Harumichi no Tsuraki was a court poet and graduate of the imperial university, active in the early 900s C.E. Few of his poems are now known.

Hokusai's Old Nurse visualizes the river with the leaves tumbling down in a strong current;  a man appears to be fishing them out to fill a basket. On a small footbridge a woman waits for her child and his pet turtle. Filling much of the scene there is a lumberyard with square timbers, and sawyers are cutting boards from one of the timbers. At the foot of the sawing sits a "saw-doctor" filing and setting saw teeth. Hetty Litjens suggests the imagery represents "resistances," an interpretation of the poet's difficulties (perhaps in crossing the mountain, or at court, or in personal life, or all three).


http://www.visipix.com

Saturday, December 10, 2011

Thirty-One




さかのうえのこれのり

あさぼらけ
ありあけのつきと
みるまでに

よしののさとに
ふれるしらゆき




31

Sakanoue no Korenori

At the break of day,
Just as though the morning moon
Lightened the dim scene,

Yoshino's fair hamlet lay
In a haze of falling snow.





31

Snow plumed straight down
like river foam.
I knew where

the trees were,
loading themselves
with white —

but could not
find them.



Notes

Sakanoue no Korinori, active circa 900 C.E., is one of the Thirty-Six Immortal Poets and is represented in a number of Imperial anthologies. The poem is set in winter in Yoshino in what is now Nara Prefecture, where there is a famous waterfall. A century later, Yoshitsune is said to have washed his horse there, and Hokusai has a famous wood engraving of this event.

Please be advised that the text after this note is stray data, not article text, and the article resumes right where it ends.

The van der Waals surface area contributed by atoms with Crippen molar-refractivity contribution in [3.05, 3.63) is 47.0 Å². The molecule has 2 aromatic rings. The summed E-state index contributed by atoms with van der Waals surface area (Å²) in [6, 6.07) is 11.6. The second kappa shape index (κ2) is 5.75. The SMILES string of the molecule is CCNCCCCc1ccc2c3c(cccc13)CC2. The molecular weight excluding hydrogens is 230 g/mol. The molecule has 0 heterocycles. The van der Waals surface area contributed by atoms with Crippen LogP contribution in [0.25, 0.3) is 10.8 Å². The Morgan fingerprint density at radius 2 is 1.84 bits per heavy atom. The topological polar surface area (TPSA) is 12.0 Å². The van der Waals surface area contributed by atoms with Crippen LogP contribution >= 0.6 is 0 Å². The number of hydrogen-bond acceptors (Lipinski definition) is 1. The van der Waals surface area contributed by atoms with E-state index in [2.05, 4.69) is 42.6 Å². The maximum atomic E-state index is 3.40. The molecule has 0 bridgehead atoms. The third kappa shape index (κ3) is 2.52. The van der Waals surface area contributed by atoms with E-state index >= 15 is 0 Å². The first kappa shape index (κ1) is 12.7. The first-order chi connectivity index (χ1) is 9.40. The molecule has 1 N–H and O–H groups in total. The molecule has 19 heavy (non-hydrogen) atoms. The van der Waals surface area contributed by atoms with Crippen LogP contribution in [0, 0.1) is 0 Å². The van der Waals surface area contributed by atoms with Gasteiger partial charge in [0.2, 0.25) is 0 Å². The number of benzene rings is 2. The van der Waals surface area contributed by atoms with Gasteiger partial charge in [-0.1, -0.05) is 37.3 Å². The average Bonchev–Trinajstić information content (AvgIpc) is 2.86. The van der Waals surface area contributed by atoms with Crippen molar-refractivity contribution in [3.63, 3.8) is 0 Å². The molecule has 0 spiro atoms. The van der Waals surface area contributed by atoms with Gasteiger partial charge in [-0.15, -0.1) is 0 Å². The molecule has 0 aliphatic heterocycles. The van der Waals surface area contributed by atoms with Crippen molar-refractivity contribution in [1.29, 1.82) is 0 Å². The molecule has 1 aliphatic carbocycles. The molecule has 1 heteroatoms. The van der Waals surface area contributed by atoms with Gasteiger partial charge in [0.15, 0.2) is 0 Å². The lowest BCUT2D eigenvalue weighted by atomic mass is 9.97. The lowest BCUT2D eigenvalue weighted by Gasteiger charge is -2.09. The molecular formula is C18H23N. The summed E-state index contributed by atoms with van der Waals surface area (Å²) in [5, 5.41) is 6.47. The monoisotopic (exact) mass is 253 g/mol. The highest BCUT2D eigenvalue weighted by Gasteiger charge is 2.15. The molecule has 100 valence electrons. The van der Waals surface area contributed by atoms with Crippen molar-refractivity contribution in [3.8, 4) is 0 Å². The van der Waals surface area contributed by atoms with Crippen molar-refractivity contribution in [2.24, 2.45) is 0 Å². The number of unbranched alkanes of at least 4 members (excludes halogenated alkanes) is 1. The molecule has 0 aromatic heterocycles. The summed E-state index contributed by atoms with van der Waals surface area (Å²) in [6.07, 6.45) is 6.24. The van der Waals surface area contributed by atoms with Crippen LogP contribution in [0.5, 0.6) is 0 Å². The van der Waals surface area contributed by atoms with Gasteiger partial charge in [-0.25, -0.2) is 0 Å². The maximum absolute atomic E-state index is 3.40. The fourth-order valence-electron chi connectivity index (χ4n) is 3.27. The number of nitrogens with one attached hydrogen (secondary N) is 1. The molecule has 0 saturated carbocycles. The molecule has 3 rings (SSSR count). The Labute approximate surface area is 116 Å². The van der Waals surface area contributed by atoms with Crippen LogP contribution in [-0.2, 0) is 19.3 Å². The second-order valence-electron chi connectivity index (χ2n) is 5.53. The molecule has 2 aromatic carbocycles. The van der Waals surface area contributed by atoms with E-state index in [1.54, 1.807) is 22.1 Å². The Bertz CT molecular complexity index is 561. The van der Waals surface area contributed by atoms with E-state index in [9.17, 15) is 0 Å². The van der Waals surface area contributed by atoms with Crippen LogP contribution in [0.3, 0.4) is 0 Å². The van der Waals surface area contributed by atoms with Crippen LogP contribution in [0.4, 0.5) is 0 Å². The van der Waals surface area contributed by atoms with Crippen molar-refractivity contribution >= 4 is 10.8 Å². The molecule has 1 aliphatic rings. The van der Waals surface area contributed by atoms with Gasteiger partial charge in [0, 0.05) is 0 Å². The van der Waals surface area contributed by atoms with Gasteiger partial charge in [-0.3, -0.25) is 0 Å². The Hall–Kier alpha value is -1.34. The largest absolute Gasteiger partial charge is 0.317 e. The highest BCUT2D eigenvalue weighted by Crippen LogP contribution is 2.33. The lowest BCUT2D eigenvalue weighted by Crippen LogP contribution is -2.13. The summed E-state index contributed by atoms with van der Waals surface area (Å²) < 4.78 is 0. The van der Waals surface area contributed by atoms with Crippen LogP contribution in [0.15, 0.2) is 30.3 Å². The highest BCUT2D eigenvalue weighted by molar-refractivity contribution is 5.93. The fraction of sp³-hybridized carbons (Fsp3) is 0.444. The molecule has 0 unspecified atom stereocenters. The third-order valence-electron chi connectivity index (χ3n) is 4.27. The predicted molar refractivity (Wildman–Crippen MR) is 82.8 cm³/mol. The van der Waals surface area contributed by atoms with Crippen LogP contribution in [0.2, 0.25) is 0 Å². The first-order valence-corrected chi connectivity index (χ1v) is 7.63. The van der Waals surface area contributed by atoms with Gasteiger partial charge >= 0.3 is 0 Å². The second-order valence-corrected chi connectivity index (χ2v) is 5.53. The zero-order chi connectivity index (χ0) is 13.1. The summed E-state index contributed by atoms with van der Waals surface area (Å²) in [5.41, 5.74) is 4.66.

Hokusai's Old Nurse envisions the waterfall in winter, with a crew of workmen braving the snow to bring in wood, perhaps into a bathhouse.

Risa remembers the morning after one of her very first nights in the Oregon woods, parked in her truck camper in a location where she was to be picked up for a day's work. She awoke to find herself snowed in, with more than a foot of snow accumulated, and more falling silently in large bewildering clumps. She could recognize nothing from the day before, and was enchanted with the scene. She made up her mind on the spot that Oregon would be her permanent home.


http://www.visipix.com

Saturday, December 3, 2011

Thirty



みぶのただみね

ありあけの
つれなくみえし
わかれより

あかつきばかり
うきものはなし



30

Mibu no Tadamine

The morning moon,
Cold, unpitying.
Since that parting hour,

Nothing I dislike so much
As the breaking light of day.




30

Once we had made up
our minds that you
should leave at morning —

we each in our way
prayed dawn would never
come.



Notes